In this work, we investigate the impact of the presence of jumps in affine interest-rate models on the pricing of options embedded in American-style interest-rate derivatives. To do so, we first propose a general pricing framework relying on dynamic programming combined with the transform analysis for affine jump diffusion processes proposed in Duffie, Pan & Singleton (2000). We then examine the effect of the jump premium on the prices of implicit options. We provide empirical results when the proposed method is applied to the pricing of risk-free bonds with embedded options, Bermudan swaptions, and U.S. T-Bond futures. The analysis is conducted under the Vasicek model (1977) augmented with exponential jumps estimated when the term structure of interest rates is calibrated to the one actually observed.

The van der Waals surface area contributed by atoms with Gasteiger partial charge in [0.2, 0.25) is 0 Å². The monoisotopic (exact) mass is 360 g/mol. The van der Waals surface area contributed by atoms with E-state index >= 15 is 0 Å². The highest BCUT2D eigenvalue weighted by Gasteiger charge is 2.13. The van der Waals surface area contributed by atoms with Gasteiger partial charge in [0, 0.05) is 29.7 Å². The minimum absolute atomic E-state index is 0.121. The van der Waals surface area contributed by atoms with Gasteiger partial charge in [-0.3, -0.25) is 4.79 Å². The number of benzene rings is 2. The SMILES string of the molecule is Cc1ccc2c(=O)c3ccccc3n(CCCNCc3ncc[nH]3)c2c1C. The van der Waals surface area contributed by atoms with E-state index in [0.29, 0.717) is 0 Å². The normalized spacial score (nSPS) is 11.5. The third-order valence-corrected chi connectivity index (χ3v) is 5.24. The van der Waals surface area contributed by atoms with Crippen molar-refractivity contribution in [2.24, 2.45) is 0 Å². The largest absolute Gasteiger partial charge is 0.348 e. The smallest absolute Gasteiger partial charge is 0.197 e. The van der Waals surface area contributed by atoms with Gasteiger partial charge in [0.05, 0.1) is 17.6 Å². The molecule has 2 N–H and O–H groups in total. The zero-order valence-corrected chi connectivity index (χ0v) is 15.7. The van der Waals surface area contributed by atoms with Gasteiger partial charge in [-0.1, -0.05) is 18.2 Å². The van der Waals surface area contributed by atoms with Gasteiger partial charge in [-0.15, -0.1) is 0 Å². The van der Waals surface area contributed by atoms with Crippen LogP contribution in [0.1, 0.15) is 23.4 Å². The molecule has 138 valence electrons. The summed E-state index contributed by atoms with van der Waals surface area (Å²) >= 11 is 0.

We also examine the impact of the voluntary central clearing scheme on the credit default swap (CDS) market. We use data on North American firms during the period 2009-2015. By combining propensity score matching and generalized difference-in-differences, our methodology addresses the endogeneity problem arising from the fact that central clearing is not mandatory for CDS single names. We find that CDS spreads increase with the initiation of central clearing and we do not find any evidence of an improvement in liquidity or trading activity. We argue that this surge in CDS spreads is due to the elimination of counterparty risk and that the magnitude of this increase represents an evaluation of this risk.
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